What does Short Interest tell you?

As the saying goes, a picture can speak a thousand words. This chart pretty much sums up my entire article, and answers the question posed in the title. So I thought I would post the ‘punch-line’ right at the beginning.


Now let’s rewind a bit. As “investors”, we like to think we have some inherent advantage over most people in the market, which is made up of traders and short term thinkers. We think of ourselves as the rational ones who keep a level head and objective approach even in the midst of fear and crisis. Books like the Intelligent Investor by Ben Graham, and gurus such as Warren Buffett make out like the market as a whole is irrational, disregards company fundamentals and can be taken advantage of. But there is an important point which is easy to miss among this self congratulatory rhetoric, and that is that Mr Market, far from being incompetent, is usually right. It is only on occasion that he is irrational and will offer you the proverbial $1 for 50 cents. In this article I’m going to explore what the ‘short interest’ in a stock tells you from the perspective of going long (i.e. it’s not about shorting stocks).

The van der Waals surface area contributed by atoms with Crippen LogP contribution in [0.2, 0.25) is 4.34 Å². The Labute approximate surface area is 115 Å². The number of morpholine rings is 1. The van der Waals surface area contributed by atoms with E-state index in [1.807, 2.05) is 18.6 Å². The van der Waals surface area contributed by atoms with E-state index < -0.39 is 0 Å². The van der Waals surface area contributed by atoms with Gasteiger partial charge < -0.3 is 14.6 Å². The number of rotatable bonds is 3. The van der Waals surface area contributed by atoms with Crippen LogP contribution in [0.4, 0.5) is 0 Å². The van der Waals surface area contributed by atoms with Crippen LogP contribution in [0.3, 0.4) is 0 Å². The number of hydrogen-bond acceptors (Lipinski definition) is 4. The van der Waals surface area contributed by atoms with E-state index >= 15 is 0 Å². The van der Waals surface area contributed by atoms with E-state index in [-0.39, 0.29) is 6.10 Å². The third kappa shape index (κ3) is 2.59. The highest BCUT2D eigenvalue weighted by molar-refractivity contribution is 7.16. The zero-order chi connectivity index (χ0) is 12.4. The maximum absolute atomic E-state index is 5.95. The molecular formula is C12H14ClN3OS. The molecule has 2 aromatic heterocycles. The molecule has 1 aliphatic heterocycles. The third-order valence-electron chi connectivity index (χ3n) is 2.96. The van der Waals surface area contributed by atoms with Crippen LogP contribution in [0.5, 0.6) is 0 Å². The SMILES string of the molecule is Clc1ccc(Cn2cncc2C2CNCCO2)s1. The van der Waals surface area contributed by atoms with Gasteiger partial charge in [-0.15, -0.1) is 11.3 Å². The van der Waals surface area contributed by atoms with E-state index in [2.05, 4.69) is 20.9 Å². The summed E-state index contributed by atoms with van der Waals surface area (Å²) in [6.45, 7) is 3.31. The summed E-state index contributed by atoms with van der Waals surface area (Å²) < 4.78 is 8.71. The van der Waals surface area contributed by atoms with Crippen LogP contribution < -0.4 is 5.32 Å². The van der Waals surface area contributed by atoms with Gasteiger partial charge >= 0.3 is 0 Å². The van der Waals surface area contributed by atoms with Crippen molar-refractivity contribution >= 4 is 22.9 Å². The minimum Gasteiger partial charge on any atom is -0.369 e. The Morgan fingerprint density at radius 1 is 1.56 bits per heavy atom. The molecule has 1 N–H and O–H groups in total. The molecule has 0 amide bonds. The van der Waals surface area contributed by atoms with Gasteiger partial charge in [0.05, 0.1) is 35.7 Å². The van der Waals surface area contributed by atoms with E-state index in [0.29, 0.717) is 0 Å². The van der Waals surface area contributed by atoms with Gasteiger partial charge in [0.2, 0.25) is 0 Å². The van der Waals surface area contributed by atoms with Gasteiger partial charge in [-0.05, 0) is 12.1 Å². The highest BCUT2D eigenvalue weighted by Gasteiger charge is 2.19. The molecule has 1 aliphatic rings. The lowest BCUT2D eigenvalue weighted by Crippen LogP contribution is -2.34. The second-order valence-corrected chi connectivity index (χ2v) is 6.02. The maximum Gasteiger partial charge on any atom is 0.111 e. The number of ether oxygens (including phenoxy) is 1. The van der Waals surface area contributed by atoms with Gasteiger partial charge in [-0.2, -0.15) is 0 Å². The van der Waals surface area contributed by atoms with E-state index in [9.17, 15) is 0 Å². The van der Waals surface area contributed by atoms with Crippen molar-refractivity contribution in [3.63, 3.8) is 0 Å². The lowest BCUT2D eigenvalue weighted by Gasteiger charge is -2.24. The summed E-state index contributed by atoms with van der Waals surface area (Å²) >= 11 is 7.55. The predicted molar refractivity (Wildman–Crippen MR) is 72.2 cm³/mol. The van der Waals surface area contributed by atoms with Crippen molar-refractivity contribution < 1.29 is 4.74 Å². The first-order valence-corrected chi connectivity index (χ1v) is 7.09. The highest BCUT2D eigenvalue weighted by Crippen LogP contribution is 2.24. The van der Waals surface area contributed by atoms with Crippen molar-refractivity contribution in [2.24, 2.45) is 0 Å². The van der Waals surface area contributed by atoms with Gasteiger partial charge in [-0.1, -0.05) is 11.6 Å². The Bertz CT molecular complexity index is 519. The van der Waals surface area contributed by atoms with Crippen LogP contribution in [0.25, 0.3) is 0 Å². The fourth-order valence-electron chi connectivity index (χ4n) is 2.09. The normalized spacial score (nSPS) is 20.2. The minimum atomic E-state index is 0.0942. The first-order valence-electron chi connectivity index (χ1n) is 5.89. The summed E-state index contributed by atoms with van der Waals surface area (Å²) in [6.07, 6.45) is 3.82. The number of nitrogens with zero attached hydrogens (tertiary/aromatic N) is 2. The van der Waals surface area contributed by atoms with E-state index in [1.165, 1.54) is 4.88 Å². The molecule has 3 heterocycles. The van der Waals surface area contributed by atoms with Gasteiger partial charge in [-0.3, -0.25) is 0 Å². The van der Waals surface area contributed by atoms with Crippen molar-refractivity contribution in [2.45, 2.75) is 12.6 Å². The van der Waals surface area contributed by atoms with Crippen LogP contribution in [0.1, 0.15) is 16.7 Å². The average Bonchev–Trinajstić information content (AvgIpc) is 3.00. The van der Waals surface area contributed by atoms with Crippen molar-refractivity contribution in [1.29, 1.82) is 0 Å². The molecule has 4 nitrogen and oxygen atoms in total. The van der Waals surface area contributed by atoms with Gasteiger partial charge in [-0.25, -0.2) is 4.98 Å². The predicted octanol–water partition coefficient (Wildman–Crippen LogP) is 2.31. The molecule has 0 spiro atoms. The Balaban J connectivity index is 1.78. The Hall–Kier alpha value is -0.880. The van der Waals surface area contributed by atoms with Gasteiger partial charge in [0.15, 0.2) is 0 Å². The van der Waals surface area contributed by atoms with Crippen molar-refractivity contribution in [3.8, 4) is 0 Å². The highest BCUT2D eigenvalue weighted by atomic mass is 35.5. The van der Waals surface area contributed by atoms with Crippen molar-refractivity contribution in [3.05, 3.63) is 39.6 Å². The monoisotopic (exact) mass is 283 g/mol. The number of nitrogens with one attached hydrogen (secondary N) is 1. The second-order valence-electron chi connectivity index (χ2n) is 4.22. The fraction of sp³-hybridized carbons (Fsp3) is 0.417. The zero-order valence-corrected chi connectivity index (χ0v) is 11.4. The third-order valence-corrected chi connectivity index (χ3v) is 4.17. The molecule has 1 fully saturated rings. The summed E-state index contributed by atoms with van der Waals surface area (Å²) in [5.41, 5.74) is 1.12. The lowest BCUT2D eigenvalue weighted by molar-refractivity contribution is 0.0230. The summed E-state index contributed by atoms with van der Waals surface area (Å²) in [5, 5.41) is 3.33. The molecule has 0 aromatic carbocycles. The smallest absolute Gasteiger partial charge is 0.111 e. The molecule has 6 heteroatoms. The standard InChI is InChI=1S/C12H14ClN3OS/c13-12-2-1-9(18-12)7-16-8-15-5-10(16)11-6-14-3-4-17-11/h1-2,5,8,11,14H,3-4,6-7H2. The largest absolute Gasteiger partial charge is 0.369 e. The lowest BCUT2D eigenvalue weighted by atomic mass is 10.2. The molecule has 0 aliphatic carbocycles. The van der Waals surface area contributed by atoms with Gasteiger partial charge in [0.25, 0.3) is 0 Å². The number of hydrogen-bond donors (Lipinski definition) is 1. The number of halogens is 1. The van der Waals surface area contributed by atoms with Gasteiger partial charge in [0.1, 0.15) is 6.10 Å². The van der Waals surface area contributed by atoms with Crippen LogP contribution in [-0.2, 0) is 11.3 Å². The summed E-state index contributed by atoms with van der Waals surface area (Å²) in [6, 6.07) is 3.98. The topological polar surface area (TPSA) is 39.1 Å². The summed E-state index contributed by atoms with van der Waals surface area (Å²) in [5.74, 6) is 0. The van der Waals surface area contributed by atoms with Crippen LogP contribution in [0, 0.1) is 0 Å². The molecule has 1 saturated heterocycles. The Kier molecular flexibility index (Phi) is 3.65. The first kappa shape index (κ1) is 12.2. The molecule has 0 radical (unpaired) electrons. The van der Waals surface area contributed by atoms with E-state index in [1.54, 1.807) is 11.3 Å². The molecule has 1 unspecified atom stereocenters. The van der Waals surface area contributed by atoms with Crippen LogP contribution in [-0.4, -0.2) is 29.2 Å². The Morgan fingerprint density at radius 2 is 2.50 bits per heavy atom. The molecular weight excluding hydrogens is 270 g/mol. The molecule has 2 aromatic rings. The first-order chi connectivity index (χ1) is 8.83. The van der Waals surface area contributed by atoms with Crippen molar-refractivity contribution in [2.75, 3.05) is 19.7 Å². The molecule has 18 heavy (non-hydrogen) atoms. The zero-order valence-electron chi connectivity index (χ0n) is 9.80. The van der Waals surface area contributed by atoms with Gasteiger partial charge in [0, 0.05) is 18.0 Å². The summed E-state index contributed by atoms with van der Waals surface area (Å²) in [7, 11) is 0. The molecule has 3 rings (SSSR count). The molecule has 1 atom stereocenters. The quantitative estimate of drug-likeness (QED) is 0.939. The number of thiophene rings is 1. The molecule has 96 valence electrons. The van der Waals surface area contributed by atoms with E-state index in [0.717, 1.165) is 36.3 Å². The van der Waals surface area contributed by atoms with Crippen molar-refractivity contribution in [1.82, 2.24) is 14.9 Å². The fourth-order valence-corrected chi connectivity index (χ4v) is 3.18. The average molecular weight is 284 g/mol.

Most good investors will tell you that they discard over 99% of the companies they look into, and there is a reason for that. Some may be because they are outside the circle of competence, but mostly it’s because the market isn’t undervaluing the company. More often the market fairly or even overvalues them, rather than undervalues them.